Apparently, no grants will be distributed until a business moves forward and submits a FULL EIDL application. Filling out the initial online application apparently DOES NOT qualify you for the EIDL grant/advance like most businesses expected. You must move forward and apply for the FULL EIDL loan to receive the grant/advance. Some of the more relevant bullet points include the following details about the FULL EIDL loan, which is NOT FORGIVABLE:

  • Up to $2 million
  • 3.75% interest rate for businesses
  • Can be paid back in up to 30 years
  • The first payment is deferred for 1 year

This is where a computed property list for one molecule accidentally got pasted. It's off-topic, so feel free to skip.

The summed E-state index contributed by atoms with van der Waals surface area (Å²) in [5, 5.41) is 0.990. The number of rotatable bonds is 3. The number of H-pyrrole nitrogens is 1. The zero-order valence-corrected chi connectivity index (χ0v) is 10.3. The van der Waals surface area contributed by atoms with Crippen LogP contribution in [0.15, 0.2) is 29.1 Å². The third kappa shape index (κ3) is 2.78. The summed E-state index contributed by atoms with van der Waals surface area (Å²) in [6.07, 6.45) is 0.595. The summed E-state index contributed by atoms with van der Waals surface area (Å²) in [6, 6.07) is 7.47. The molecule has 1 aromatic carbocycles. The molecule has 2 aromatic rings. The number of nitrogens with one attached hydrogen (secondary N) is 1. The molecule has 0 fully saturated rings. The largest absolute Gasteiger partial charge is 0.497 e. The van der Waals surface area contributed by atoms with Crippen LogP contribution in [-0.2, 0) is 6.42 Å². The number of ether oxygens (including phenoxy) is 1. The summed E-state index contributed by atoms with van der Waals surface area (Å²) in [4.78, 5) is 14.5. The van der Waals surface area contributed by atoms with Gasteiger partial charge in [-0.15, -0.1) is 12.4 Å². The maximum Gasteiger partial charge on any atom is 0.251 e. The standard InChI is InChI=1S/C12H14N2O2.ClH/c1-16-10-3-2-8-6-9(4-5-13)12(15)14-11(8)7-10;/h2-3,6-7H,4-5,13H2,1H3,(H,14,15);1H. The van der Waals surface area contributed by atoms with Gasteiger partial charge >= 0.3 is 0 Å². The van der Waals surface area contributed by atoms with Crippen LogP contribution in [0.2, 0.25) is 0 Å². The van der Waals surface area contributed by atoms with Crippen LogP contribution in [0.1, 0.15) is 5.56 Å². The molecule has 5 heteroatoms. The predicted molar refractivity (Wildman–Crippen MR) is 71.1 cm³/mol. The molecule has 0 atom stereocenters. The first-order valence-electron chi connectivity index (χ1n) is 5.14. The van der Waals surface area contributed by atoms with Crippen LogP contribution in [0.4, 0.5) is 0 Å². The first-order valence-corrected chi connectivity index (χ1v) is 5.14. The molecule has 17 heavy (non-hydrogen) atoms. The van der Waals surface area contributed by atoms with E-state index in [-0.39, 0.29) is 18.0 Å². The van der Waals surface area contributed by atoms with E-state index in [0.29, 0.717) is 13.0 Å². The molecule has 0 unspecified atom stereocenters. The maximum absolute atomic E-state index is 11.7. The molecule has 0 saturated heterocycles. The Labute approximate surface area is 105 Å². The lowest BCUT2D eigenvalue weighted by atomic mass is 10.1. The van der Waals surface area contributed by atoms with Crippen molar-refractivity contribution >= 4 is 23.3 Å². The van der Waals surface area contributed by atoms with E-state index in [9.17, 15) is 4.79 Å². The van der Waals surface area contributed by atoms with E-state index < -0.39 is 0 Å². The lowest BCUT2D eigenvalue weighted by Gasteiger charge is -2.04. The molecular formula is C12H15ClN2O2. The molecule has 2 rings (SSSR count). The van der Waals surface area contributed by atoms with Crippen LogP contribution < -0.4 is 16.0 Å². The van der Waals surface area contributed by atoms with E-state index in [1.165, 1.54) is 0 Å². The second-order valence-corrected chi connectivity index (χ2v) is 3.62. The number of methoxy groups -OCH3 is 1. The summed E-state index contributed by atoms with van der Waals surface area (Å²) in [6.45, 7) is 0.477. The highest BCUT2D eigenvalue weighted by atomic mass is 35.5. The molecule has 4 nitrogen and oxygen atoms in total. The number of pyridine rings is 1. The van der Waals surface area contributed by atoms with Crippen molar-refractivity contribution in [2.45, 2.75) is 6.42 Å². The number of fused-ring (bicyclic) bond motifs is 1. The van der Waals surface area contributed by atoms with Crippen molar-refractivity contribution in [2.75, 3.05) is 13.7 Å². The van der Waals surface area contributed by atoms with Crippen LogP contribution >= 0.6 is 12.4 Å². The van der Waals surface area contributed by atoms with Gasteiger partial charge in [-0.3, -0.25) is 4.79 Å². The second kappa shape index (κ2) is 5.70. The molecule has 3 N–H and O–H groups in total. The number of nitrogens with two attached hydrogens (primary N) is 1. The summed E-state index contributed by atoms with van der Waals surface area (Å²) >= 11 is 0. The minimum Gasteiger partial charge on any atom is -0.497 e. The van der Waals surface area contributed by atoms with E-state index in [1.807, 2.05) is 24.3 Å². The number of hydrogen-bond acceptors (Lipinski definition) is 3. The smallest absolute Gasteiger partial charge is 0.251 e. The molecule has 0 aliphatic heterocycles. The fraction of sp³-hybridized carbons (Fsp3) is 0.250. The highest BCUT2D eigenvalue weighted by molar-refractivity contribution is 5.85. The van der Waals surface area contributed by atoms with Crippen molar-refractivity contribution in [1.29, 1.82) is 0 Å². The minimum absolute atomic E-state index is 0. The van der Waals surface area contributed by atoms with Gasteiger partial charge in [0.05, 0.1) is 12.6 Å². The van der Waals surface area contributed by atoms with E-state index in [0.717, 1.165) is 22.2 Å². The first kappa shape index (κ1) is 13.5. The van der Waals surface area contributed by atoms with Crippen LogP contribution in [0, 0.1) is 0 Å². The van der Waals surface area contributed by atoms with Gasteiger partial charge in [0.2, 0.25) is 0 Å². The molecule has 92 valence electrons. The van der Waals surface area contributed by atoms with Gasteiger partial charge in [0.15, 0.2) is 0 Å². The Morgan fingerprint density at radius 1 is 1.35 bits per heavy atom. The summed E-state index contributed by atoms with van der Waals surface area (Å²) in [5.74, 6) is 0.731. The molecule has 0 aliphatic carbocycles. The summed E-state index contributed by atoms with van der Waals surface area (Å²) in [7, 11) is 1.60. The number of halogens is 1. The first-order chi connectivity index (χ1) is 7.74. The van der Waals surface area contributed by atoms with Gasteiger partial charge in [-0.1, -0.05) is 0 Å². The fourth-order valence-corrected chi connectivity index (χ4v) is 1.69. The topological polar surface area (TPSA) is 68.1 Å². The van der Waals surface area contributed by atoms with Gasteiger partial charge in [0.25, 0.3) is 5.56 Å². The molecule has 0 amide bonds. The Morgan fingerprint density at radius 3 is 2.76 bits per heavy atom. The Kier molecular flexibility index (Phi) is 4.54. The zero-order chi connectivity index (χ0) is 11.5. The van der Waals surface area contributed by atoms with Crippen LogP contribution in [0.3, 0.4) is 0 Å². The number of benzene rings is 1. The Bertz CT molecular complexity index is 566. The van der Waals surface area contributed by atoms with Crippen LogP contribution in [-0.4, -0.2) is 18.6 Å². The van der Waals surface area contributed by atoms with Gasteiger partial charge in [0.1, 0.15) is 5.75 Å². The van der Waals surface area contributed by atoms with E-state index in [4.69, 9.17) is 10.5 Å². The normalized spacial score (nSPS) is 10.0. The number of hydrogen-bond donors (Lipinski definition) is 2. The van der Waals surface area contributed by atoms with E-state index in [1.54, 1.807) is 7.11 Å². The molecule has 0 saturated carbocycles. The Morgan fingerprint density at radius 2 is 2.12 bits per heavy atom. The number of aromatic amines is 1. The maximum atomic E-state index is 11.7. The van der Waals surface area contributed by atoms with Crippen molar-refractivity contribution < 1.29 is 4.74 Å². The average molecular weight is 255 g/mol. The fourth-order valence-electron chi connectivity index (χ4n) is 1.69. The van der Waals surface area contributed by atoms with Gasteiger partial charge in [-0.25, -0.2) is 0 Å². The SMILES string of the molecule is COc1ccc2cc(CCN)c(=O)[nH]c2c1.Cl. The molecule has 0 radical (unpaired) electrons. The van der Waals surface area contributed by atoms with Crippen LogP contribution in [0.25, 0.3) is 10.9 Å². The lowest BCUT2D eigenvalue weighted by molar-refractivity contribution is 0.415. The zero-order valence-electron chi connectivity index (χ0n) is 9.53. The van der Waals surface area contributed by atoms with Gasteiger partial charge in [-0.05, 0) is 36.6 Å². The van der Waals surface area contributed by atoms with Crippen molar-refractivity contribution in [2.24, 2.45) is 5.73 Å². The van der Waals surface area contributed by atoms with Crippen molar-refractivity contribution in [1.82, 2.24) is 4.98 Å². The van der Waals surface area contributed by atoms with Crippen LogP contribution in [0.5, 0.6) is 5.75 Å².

You can find more timely and extended information about the update on
PP of A’s website.

As we all continue to self-isolate and socially distance ourselves from each other, this is hardly the time to feel like we can’t do more than just sit home biding our time. Quite the contrary, since the ramifications and long-term financial and economic effects of this pandemic is staggering, to say the least. This is a fluid situation with lots of moving parts, which means that every day, more advice, resources and information is being dispensed at an incredibly rapid pace and it can be overwhelming to try to keep up with all of it.

Wedding photographers and portrait photographers are grappling with this new reality in slightly different ways, and all are facing a slew of postponed and canceled events and assignments that will affect them through to the end of the year (or even longer). The good news is, help is out there.